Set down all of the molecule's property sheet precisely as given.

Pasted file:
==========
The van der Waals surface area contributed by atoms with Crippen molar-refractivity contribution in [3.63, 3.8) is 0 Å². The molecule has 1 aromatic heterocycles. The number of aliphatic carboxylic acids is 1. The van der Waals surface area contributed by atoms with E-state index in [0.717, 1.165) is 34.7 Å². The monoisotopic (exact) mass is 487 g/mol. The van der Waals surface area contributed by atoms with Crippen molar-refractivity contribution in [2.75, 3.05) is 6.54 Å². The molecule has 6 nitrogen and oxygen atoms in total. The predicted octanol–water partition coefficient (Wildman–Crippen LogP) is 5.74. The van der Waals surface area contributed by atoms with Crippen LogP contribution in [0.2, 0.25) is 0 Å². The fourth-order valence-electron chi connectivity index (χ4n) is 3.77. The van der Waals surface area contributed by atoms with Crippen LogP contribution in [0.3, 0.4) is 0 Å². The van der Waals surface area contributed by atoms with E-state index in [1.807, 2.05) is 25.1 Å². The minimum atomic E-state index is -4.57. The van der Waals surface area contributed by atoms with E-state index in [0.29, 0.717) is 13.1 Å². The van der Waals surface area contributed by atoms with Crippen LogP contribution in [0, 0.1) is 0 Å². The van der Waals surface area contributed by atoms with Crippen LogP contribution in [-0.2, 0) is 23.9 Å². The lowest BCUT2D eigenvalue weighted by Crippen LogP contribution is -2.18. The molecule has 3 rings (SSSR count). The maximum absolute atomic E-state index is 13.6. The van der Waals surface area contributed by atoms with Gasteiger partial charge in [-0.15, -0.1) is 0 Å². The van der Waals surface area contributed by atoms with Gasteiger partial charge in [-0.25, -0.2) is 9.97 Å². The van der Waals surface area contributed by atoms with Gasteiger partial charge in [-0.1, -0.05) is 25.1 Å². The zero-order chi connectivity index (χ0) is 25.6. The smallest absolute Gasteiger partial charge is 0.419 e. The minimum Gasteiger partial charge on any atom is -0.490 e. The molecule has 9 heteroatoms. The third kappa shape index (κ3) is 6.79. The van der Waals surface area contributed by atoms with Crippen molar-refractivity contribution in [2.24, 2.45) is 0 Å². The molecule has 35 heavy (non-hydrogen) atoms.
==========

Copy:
The van der Waals surface area contributed by atoms with Crippen molar-refractivity contribution in [3.63, 3.8) is 0 Å². The molecule has 1 aromatic heterocycles. The number of aliphatic carboxylic acids is 1. The van der Waals surface area contributed by atoms with E-state index in [0.717, 1.165) is 34.7 Å². The monoisotopic (exact) mass is 487 g/mol. The van der Waals surface area contributed by atoms with Crippen molar-refractivity contribution in [2.75, 3.05) is 6.54 Å². The molecule has 6 nitrogen and oxygen atoms in total. The predicted octanol–water partition coefficient (Wildman–Crippen LogP) is 5.74. The van der Waals surface area contributed by atoms with Crippen LogP contribution in [0.2, 0.25) is 0 Å². The fourth-order valence-electron chi connectivity index (χ4n) is 3.77. The van der Waals surface area contributed by atoms with Crippen LogP contribution in [0.3, 0.4) is 0 Å². The van der Waals surface area contributed by atoms with E-state index in [1.807, 2.05) is 25.1 Å². The minimum atomic E-state index is -4.57. The van der Waals surface area contributed by atoms with E-state index in [0.29, 0.717) is 13.1 Å². The van der Waals surface area contributed by atoms with Crippen LogP contribution in [0, 0.1) is 0 Å². The van der Waals surface area contributed by atoms with Crippen LogP contribution in [-0.2, 0) is 23.9 Å². The lowest BCUT2D eigenvalue weighted by Crippen LogP contribution is -2.18. The molecule has 3 rings (SSSR count). The maximum absolute atomic E-state index is 13.6. The van der Waals surface area contributed by atoms with Gasteiger partial charge in [-0.15, -0.1) is 0 Å². The van der Waals surface area contributed by atoms with Gasteiger partial charge in [-0.25, -0.2) is 9.97 Å². The van der Waals surface area contributed by atoms with Gasteiger partial charge in [-0.1, -0.05) is 25.1 Å². The zero-order chi connectivity index (χ0) is 25.6. The smallest absolute Gasteiger partial charge is 0.419 e. The minimum Gasteiger partial charge on any atom is -0.490 e. The molecule has 9 heteroatoms. The third kappa shape index (κ3) is 6.79. The van der Waals surface area contributed by atoms with Crippen molar-refractivity contribution in [2.24, 2.45) is 0 Å². The molecule has 35 heavy (non-hydrogen) atoms.